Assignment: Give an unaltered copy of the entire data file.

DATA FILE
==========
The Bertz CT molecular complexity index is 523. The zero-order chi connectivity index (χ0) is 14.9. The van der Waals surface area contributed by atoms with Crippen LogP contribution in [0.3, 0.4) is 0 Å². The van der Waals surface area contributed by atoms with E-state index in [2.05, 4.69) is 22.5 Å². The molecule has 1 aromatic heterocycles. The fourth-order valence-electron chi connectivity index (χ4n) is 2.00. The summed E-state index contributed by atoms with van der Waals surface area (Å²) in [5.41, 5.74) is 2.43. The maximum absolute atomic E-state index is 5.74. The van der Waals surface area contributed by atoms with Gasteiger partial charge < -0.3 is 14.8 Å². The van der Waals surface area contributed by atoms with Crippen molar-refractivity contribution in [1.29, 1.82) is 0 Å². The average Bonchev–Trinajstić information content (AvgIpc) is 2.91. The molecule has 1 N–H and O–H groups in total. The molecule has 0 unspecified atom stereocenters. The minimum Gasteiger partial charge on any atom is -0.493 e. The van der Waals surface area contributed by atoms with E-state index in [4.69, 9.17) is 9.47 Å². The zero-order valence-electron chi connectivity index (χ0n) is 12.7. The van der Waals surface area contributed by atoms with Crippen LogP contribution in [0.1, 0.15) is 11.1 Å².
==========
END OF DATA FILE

The Bertz CT molecular complexity index is 523. The zero-order chi connectivity index (χ0) is 14.9. The van der Waals surface area contributed by atoms with Crippen LogP contribution in [0.3, 0.4) is 0 Å². The van der Waals surface area contributed by atoms with E-state index in [2.05, 4.69) is 22.5 Å². The molecule has 1 aromatic heterocycles. The fourth-order valence-electron chi connectivity index (χ4n) is 2.00. The summed E-state index contributed by atoms with van der Waals surface area (Å²) in [5.41, 5.74) is 2.43. The maximum absolute atomic E-state index is 5.74. The van der Waals surface area contributed by atoms with Gasteiger partial charge < -0.3 is 14.8 Å². The van der Waals surface area contributed by atoms with Crippen molar-refractivity contribution in [1.29, 1.82) is 0 Å². The average Bonchev–Trinajstić information content (AvgIpc) is 2.91. The molecule has 1 N–H and O–H groups in total. The molecule has 0 unspecified atom stereocenters. The minimum Gasteiger partial charge on any atom is -0.493 e. The van der Waals surface area contributed by atoms with E-state index in [4.69, 9.17) is 9.47 Å². The zero-order valence-electron chi connectivity index (χ0n) is 12.7. The van der Waals surface area contributed by atoms with Crippen LogP contribution in [0.1, 0.15) is 11.1 Å².